Russian President Vladimir Putin and his economic team have long been under the impression that, to wean the country off its oil dependence, they needed a major leap in some specific area of technology that wasn’t yet dominated by Western, Chinese or Japanese tech giants. Their latest hopes are being pegged to the Ethereum blockchain platform.
At last week’s St. Petersburg Economic Forum, Putin talked to Vitalik Buterin, the founder of Ethereum. Buterin’s family emigrated from Russia to Canada when he was six. There, the math whiz got interested in Bitcoin while still in his teens. A $100,000 fellowship from Peter Thiel’s foundation launched him on the Ethereum project.
Though Buterin’s platform does host the ether currency, which has risen in value to more than $260 from $8 so far this year, it’s far more ambitious than that. Buterin thinks of his project as the safe medium for all sorts of transactions that can be validated through a distributed system, the way Bitcoin transactions are. This includes bets, option deals, insurance contracts, the government registration of property rights and copyright — pretty much any kind of deal that requires validation or that can be automatically executed when certain conditions become right. Ethereum provides a universal blockchain upon which various projects can be built.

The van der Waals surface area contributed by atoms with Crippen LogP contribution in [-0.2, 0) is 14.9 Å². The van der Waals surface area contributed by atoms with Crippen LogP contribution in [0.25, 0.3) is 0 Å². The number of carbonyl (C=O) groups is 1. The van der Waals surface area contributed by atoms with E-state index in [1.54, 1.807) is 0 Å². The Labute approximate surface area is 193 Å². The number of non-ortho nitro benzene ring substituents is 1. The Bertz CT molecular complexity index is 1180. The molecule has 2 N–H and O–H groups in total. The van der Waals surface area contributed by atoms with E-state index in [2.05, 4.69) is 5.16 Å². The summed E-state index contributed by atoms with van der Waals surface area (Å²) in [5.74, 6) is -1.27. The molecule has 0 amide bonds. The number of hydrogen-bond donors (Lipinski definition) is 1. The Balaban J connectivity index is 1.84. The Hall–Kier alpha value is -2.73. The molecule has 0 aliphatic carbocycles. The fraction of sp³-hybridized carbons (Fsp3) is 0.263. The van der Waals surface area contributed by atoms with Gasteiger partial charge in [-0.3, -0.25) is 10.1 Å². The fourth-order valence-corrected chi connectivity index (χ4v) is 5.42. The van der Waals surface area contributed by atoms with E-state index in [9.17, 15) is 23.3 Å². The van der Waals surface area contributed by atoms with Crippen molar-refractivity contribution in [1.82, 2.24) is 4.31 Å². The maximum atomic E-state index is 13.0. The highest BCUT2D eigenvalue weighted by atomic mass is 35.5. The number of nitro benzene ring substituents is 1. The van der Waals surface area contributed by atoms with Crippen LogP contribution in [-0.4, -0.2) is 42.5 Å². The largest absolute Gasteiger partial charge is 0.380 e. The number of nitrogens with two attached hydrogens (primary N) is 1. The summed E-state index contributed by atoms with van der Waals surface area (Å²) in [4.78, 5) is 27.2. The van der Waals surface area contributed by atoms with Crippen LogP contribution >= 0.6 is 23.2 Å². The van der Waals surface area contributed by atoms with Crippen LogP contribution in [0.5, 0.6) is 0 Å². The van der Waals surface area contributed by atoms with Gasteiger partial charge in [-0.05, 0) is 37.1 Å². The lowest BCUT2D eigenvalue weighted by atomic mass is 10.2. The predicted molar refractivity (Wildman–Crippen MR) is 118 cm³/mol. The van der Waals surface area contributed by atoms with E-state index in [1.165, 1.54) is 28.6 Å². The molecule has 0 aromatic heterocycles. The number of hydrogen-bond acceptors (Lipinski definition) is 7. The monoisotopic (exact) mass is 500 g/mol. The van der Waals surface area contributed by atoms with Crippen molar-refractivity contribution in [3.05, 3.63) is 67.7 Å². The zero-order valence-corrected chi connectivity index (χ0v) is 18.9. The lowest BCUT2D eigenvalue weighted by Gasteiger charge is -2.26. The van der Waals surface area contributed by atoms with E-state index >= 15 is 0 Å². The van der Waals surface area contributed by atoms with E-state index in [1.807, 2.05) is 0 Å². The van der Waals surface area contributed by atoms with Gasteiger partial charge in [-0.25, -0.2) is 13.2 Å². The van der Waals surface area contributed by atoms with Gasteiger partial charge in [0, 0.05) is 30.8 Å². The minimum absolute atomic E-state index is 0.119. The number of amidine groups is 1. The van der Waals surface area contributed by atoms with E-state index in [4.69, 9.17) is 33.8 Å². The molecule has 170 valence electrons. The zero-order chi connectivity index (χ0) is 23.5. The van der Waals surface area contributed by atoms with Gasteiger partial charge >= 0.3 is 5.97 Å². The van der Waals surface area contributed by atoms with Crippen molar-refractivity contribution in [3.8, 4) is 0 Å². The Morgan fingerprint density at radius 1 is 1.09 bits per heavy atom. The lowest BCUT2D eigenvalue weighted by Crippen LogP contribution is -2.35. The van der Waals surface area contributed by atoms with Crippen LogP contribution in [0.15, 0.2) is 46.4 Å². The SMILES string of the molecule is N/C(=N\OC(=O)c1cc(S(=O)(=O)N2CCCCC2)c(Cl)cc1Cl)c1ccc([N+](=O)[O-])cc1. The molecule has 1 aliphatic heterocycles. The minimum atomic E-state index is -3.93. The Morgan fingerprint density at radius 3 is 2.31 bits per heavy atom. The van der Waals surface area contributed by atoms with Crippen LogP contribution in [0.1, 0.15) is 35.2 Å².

Russia has brilliant engineering brains, and it could try to lure back talented Russians like Buterin and those who work in Silicon Valley. But it’s not easy to find the “blue ocean” areas not infested with international sharks like Apple, Google and Alibaba. In the past decade, technological bets placed by Russian leaders have suffered from being overly audacious or too far behind the competition.